A systematic review of contaminants in donor human milk

By Sionika Thayagabalu, Nicole Cacho, Sandra Sullivan, John Smulian, Adetola Louis-Jacques, Marie Bourgeois, Henian Chen, Wasana Weerasuriya, and Dominick J Lemas
Matern Child Nutr
January 24, 2024
DOI: 10.1111/mcn.13627

Donor human milk (DHM) from a milk bank is the recommended feeding method for preterm infants when the mother's own milk (MOM) is not available. Despite this recommendation, information on the possible contamination of donor human milk and its impact on infant health outcomes is poorly characterised. The aim of this systematic review is to assess contaminants present in DHM samples that preterm and critically ill infants consume. The data sources used include PubMed, EMBASE, CINAHL and Web of Science. A search of the data sources targeting DHM and its potential contaminants yielded 426 publications. Two reviewers (S. T. and D. L.) conducted title/abstract screening through Covidence software, and predetermined inclusion/exclusion criteria yielded 26 manuscripts. Contaminant types (bacterial, chemical, fungal, viral) and study details (e.g., type of bacteria identified, study setting) were extracted from each included study during full-text review. Primary contaminants in donor human milk included bacterial species and environmental pollutants. We found that bacterial contaminants were identified in 100% of the papers in which bacterial contamination was sought (16 papers) and 61.5% of the full data set (26 papers), with the most frequently identified genera being Staphylococcus (e.g., Staphylococcus aureus and coagulase-negative Staphylococcus) and Bacillus (e.g., Bacillus cereus). Chemical pollutants were discovered in 100% of the papers in which chemical contamination was sought (eight papers) and 30.8% of the full data set (26 papers). The most frequently identified chemical pollutants included perfluoroalkyl substances (six papers), toxic metal (one paper) and caffeine (one paper). Viral and fungal contamination were identified in one paper each. Our results highlight the importance of establishing standardisation in assessing DHM contamination and future studies are needed to clarify the impact of DHM contaminants on health outcomes.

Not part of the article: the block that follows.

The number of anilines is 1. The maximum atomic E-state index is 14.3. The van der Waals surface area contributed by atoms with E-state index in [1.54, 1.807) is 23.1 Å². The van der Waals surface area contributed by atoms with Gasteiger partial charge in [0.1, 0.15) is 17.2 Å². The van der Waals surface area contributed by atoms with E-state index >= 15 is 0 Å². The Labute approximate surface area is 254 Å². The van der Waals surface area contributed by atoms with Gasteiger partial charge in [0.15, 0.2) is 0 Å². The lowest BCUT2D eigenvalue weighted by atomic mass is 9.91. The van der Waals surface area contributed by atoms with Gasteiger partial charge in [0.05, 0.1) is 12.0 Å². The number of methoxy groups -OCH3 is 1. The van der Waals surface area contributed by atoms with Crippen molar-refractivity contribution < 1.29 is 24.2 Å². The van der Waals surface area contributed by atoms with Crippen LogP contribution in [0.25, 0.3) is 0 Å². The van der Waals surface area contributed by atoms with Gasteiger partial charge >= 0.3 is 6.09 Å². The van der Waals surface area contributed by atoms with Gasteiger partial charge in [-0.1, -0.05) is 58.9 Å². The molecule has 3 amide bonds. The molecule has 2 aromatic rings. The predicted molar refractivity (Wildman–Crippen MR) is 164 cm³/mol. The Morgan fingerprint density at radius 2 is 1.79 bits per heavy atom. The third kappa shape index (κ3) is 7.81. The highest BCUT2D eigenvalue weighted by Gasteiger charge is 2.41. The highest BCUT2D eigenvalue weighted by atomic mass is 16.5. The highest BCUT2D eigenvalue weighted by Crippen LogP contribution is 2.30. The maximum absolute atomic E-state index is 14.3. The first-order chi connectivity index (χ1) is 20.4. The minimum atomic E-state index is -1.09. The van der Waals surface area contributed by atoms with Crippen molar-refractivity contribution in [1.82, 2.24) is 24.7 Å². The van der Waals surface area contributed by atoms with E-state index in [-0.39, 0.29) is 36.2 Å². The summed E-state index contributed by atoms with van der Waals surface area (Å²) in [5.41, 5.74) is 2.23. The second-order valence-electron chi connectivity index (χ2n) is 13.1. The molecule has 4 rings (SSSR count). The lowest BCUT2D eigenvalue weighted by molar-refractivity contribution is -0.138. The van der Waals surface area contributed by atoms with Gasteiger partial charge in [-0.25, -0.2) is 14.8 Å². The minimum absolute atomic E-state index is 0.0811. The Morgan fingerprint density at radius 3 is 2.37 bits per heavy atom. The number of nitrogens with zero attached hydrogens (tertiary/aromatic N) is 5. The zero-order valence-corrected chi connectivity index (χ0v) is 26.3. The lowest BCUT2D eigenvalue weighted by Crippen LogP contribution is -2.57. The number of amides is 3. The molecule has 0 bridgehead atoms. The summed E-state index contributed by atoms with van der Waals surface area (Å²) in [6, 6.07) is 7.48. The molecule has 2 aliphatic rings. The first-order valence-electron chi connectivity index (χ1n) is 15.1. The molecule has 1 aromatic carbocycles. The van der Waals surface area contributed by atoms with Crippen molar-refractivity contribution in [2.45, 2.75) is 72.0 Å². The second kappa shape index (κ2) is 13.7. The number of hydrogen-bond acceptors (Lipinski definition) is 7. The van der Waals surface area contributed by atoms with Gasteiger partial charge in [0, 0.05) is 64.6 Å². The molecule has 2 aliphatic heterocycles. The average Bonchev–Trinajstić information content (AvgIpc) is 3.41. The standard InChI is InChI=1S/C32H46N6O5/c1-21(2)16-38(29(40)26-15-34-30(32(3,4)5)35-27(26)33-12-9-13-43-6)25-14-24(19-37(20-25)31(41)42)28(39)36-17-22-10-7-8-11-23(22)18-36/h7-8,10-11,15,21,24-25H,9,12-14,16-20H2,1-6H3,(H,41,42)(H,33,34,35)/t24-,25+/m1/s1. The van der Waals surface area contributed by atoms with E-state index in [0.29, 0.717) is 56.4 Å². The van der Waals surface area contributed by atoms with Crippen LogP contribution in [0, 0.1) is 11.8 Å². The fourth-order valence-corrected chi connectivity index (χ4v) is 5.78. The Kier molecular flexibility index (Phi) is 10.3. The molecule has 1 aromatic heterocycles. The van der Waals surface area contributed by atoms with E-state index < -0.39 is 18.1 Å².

View on PubMed